As if two were not enough, there is a third waterfall on Fourmile Creek just 0.1 mile above the second fall. The third one does not have a long vertical drop like the first two, but it is still worth pausing to look at. The gradient of the creek (and the trail!) is so steep after the first 3.0 miles that waterfalls are inevitable, and as you proceed upward you will be treated to one cascade after another. If you are doing this hike in early summer before the spring runoff has ended the rushing water is particularly dramatic.

    Five minutes beyond the third waterfall the trail crosses to the east side of the creek. Older maps indicate that there was once a steel bridge across the creek at this point, but now there is scarcely a trace of the old span. It has been gone for at least 20 years, but fortunately there is a fallen log nearby so it is possible to cross the water without getting your feet wet.

    The trail stays on the east side of the water for only about 10 minutes before crossing back again. When you are back on the west side pause to look 200 yards upstream and you will see yet another dramatic cascade of whitewater roaring down another chute in the streambed. This is also a fine area for camping if you are carrying a tent. The forest is open and flat for some distance below the cascade, and one couldn’t ask for a more inspirational place to spend a night.

    Soon the trail crosses to the east side of the creek for the second time, where it will remain for the rest of the way to the lake. After 15 minutes you will see a sign at a trail junction where the trail to Turkey Creek Lake branches off to the right. Bear left here and soon you will enter the southern end of another long alpine meadow that lines the shores of Fourmile Creek. The trail stays in the meadow for 0.7 mile before climbing into the trees on its northern side. Finally it climbs the last 200 feet to end at the southern shore of Fourmile Lake.

    Fourmile Lake is a very pretty alpine jewel, completely surrounded with trees and bordered on three sides by 12,000-foot ridges. The nicest campsites are on the northern shore, and the fishing is reputed to be good. Upper Fourmile Lake lies 475 feet higher and 0.3 mile further north. There is no trail leading to the upper lake, but the route is not difficult. Just follow the drainage upward from the north end of the lower lake and after fifteen minutes of climbing you should arrive at Upper Fourmile Lake.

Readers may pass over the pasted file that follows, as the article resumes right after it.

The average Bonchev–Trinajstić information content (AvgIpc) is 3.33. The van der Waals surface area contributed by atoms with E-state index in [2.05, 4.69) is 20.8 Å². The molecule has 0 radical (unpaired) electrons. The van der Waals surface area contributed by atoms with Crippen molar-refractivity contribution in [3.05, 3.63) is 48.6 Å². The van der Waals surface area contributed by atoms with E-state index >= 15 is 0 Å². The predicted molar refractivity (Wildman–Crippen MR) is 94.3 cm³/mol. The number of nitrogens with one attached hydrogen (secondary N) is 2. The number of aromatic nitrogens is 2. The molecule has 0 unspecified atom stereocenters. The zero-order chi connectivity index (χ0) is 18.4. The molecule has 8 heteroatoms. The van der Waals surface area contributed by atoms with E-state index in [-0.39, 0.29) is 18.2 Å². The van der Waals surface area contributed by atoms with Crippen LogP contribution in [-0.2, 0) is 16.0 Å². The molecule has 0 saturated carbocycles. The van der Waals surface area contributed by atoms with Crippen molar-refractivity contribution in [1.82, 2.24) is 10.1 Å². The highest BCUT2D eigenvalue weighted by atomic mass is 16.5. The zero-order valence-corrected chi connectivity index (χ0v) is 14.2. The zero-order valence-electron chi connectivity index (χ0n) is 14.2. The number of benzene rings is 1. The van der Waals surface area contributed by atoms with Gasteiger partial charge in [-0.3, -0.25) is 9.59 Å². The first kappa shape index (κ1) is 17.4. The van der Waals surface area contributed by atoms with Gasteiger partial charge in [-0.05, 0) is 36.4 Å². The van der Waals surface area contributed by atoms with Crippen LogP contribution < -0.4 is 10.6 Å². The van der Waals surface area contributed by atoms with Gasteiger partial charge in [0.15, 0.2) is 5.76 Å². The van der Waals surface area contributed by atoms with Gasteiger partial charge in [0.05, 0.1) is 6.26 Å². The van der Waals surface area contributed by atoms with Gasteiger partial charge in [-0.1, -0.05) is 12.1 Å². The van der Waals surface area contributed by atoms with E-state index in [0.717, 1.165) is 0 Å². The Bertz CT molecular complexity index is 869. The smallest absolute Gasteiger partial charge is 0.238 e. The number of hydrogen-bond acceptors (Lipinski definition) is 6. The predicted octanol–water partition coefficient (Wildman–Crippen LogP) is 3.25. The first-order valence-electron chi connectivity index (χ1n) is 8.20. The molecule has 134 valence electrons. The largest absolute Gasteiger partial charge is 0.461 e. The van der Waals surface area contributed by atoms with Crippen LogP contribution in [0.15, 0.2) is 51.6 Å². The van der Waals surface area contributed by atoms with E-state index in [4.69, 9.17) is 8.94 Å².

Anderson Trail

    The Anderson Trail provides an alternate route from the end of Fourmile Road to Fourmile Lake, and many people do this hike as a loop. The Anderson Trail is not as steep and rocky as the second half of the Fourmile Creek Trail; however it is 2.0 miles longer and 400 feet higher. Unlike the Fourmile Creek Trail, the Anderson Trail generally stays high on the eastern slopes of Pagosa Peak rather than following a creek. It is a much better trail for horses, and I suspect that is the primary reason it was originally constructed.

    The route up Fourmile Creek is such a scenic trail that I personally prefer to return the same way, but if you decide to do this hike as a loop I suggest you save the Anderson Trail for the return trip. That way you will see the waterfalls and meadows earlier in the day when the light is best, and you will be walking on the easier Anderson Trail at the end of the day when you have less energy to spare.

    The Anderson Trail begins at the same trailhead as the Fourmile Creek Trail, and it ends at the source of Fourmile Creek on the south side of the lake. When you reach the end of the Fourmile Creek Trail you will see the stream that drains the lake on your left. Cross to the west side of the creek and within 20 feet you will see a small wooden sign nailed to a tree beside the lake that marks the beginning of the Anderson Trail.


    The book includes more text, more photographs, and trail maps.

    If you are interested in a supplemental map of the Fourmile Creek Trail
    we recommend:
    Weminuche Wilderness  (Trails Illustrated, map #140)

    Click here for DISCOUNTED MAP ORDERS